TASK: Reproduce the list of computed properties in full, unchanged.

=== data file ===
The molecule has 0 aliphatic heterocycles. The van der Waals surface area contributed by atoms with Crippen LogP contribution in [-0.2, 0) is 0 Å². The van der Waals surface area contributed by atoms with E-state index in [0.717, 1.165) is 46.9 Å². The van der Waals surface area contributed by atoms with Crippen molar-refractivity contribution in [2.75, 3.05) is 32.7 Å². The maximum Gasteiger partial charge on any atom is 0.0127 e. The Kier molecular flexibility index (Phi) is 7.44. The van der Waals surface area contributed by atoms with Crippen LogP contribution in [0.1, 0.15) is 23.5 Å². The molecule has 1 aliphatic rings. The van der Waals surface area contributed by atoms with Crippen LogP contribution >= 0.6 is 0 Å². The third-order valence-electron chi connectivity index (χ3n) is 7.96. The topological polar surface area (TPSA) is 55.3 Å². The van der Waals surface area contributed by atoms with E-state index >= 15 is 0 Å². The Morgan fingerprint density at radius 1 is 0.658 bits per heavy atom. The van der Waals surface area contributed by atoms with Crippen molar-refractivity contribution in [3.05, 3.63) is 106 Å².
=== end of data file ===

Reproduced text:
The molecule has 0 aliphatic heterocycles. The van der Waals surface area contributed by atoms with Crippen LogP contribution in [-0.2, 0) is 0 Å². The van der Waals surface area contributed by atoms with E-state index in [0.717, 1.165) is 46.9 Å². The van der Waals surface area contributed by atoms with Crippen molar-refractivity contribution in [2.75, 3.05) is 32.7 Å². The maximum Gasteiger partial charge on any atom is 0.0127 e. The Kier molecular flexibility index (Phi) is 7.44. The van der Waals surface area contributed by atoms with Crippen LogP contribution in [0.1, 0.15) is 23.5 Å². The molecule has 1 aliphatic rings. The van der Waals surface area contributed by atoms with Crippen LogP contribution >= 0.6 is 0 Å². The third-order valence-electron chi connectivity index (χ3n) is 7.96. The topological polar surface area (TPSA) is 55.3 Å². The van der Waals surface area contributed by atoms with E-state index >= 15 is 0 Å². The Morgan fingerprint density at radius 1 is 0.658 bits per heavy atom. The van der Waals surface area contributed by atoms with Crippen molar-refractivity contribution in [3.05, 3.63) is 106 Å².